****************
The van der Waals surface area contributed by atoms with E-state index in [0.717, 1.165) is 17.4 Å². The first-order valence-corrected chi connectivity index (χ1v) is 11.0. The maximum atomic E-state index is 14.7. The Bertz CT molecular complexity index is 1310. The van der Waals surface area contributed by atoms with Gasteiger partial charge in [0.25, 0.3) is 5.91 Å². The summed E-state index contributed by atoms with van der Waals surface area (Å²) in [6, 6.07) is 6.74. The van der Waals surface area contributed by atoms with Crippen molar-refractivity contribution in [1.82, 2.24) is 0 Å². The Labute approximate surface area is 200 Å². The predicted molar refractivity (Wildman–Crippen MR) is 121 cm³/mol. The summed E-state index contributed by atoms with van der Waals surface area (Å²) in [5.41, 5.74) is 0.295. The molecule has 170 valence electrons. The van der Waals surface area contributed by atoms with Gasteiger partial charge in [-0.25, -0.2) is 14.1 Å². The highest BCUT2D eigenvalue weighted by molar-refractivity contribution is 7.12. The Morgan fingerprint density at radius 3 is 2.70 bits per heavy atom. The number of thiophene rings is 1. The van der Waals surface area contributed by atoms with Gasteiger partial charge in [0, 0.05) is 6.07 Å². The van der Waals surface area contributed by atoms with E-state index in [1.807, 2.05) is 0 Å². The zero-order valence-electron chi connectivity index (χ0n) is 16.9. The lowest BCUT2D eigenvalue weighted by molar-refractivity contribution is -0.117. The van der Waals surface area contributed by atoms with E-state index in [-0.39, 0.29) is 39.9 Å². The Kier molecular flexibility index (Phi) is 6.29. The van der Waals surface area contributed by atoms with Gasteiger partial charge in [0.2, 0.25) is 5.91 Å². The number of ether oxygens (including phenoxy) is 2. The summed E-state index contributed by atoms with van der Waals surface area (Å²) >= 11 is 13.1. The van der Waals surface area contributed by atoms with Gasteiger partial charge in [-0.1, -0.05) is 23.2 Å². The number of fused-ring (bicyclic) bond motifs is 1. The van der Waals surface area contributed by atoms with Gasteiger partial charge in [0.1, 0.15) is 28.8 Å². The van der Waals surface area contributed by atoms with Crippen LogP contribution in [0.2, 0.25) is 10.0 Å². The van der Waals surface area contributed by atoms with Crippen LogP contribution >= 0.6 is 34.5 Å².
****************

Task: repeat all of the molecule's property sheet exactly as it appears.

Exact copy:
The van der Waals surface area contributed by atoms with E-state index in [0.717, 1.165) is 17.4 Å². The first-order valence-corrected chi connectivity index (χ1v) is 11.0. The maximum atomic E-state index is 14.7. The Bertz CT molecular complexity index is 1310. The van der Waals surface area contributed by atoms with Gasteiger partial charge in [0.25, 0.3) is 5.91 Å². The summed E-state index contributed by atoms with van der Waals surface area (Å²) in [6, 6.07) is 6.74. The van der Waals surface area contributed by atoms with Crippen molar-refractivity contribution in [1.82, 2.24) is 0 Å². The Labute approximate surface area is 200 Å². The predicted molar refractivity (Wildman–Crippen MR) is 121 cm³/mol. The summed E-state index contributed by atoms with van der Waals surface area (Å²) in [5.41, 5.74) is 0.295. The molecule has 170 valence electrons. The van der Waals surface area contributed by atoms with Gasteiger partial charge in [-0.25, -0.2) is 14.1 Å². The highest BCUT2D eigenvalue weighted by molar-refractivity contribution is 7.12. The Morgan fingerprint density at radius 3 is 2.70 bits per heavy atom. The number of thiophene rings is 1. The van der Waals surface area contributed by atoms with Gasteiger partial charge in [0, 0.05) is 6.07 Å². The van der Waals surface area contributed by atoms with E-state index in [1.807, 2.05) is 0 Å². The zero-order valence-electron chi connectivity index (χ0n) is 16.9. The lowest BCUT2D eigenvalue weighted by molar-refractivity contribution is -0.117. The van der Waals surface area contributed by atoms with E-state index in [-0.39, 0.29) is 39.9 Å². The Kier molecular flexibility index (Phi) is 6.29. The van der Waals surface area contributed by atoms with Gasteiger partial charge in [0.2, 0.25) is 5.91 Å². The number of ether oxygens (including phenoxy) is 2. The summed E-state index contributed by atoms with van der Waals surface area (Å²) >= 11 is 13.1. The van der Waals surface area contributed by atoms with Gasteiger partial charge in [-0.1, -0.05) is 23.2 Å². The number of fused-ring (bicyclic) bond motifs is 1. The van der Waals surface area contributed by atoms with Gasteiger partial charge in [0.1, 0.15) is 28.8 Å². The van der Waals surface area contributed by atoms with Crippen LogP contribution in [0.2, 0.25) is 10.0 Å². The van der Waals surface area contributed by atoms with Crippen LogP contribution >= 0.6 is 34.5 Å².